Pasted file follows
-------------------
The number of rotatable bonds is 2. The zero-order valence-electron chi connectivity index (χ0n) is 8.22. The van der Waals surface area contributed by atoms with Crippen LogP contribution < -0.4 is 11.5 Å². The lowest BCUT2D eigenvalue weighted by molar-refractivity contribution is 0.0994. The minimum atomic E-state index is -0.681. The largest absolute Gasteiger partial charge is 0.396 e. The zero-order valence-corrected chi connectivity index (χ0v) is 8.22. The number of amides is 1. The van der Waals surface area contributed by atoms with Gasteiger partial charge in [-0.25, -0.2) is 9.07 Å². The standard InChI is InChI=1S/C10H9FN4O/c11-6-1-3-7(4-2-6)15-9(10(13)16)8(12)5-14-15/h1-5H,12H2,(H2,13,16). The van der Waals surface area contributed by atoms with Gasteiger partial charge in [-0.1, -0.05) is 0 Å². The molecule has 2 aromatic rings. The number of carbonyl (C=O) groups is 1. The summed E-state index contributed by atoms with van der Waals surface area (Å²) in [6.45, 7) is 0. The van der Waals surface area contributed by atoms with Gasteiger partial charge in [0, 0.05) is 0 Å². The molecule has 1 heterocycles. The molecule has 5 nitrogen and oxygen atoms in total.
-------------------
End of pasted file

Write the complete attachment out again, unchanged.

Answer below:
The number of rotatable bonds is 2. The zero-order valence-electron chi connectivity index (χ0n) is 8.22. The van der Waals surface area contributed by atoms with Crippen LogP contribution < -0.4 is 11.5 Å². The lowest BCUT2D eigenvalue weighted by molar-refractivity contribution is 0.0994. The minimum atomic E-state index is -0.681. The largest absolute Gasteiger partial charge is 0.396 e. The zero-order valence-corrected chi connectivity index (χ0v) is 8.22. The number of amides is 1. The van der Waals surface area contributed by atoms with Gasteiger partial charge in [-0.25, -0.2) is 9.07 Å². The standard InChI is InChI=1S/C10H9FN4O/c11-6-1-3-7(4-2-6)15-9(10(13)16)8(12)5-14-15/h1-5H,12H2,(H2,13,16). The van der Waals surface area contributed by atoms with Gasteiger partial charge in [-0.1, -0.05) is 0 Å². The molecule has 2 aromatic rings. The number of carbonyl (C=O) groups is 1. The summed E-state index contributed by atoms with van der Waals surface area (Å²) in [6.45, 7) is 0. The van der Waals surface area contributed by atoms with Gasteiger partial charge in [0, 0.05) is 0 Å². The molecule has 1 heterocycles. The molecule has 5 nitrogen and oxygen atoms in total.